SOLEBURY TOWNSHIP, Pa. (WPVI) -- A new Pennsylvania law protects police officers and first responders if they break into a hot car to save an animal.
While Governor Tom Wolf signed the law last fall, this is the first summer with the new policies in effect.
Detective Corporal Jonathan Koretzky with the Solebury Township Police Department says officers still need to attempt to locate the owner vehicle and cause as little damage as possible.
"We are protected to a degree," said Koretsky. "We have to be able to show that the dog or animal is in danger, and use proper means to gain access to that vehicle."
With hot weather in the forecast, Bucks County law enforcement and animal advocates are reminding drivers to bring their pets with them and to call 911 if they see an animal in distress.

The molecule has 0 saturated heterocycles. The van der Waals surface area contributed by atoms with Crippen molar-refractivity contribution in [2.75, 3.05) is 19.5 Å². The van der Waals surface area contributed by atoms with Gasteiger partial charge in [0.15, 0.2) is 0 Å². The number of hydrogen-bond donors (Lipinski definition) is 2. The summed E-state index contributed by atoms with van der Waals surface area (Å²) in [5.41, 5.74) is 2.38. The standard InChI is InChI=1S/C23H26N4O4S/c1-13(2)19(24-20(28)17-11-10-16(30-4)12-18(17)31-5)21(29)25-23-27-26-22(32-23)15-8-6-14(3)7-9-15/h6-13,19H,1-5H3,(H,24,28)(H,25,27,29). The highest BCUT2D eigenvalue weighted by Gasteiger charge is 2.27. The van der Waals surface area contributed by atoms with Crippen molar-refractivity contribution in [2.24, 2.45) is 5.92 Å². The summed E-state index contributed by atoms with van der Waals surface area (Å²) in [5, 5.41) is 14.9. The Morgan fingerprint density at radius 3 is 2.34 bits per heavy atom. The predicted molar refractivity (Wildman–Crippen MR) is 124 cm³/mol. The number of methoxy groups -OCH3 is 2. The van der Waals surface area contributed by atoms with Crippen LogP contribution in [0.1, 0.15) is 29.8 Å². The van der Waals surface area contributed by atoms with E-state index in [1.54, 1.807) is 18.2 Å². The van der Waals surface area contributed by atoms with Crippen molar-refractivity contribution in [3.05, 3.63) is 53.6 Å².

Koretsky says when the weather changes, the department usually sees a spike in calls for animals in cars, as bystanders become concerned.
"Even if it's in the shade a little bit, or if the windows are cracked it doesn't really matter. It becomes an oven in the car," said Bucks County SPCA Executive Director Linda Reider.
Reider also encourages people to call 911 in a hot car emergency, not the SPCA or humane officers.
Police say while the new law protects officers and first responders from damage liability, it doesn't necessarily protect Good Samaritans. Bystanders are encouraged to call 911 rather than trying to break into the car themselves.
Police remind pet owners about hot car safety with new law in place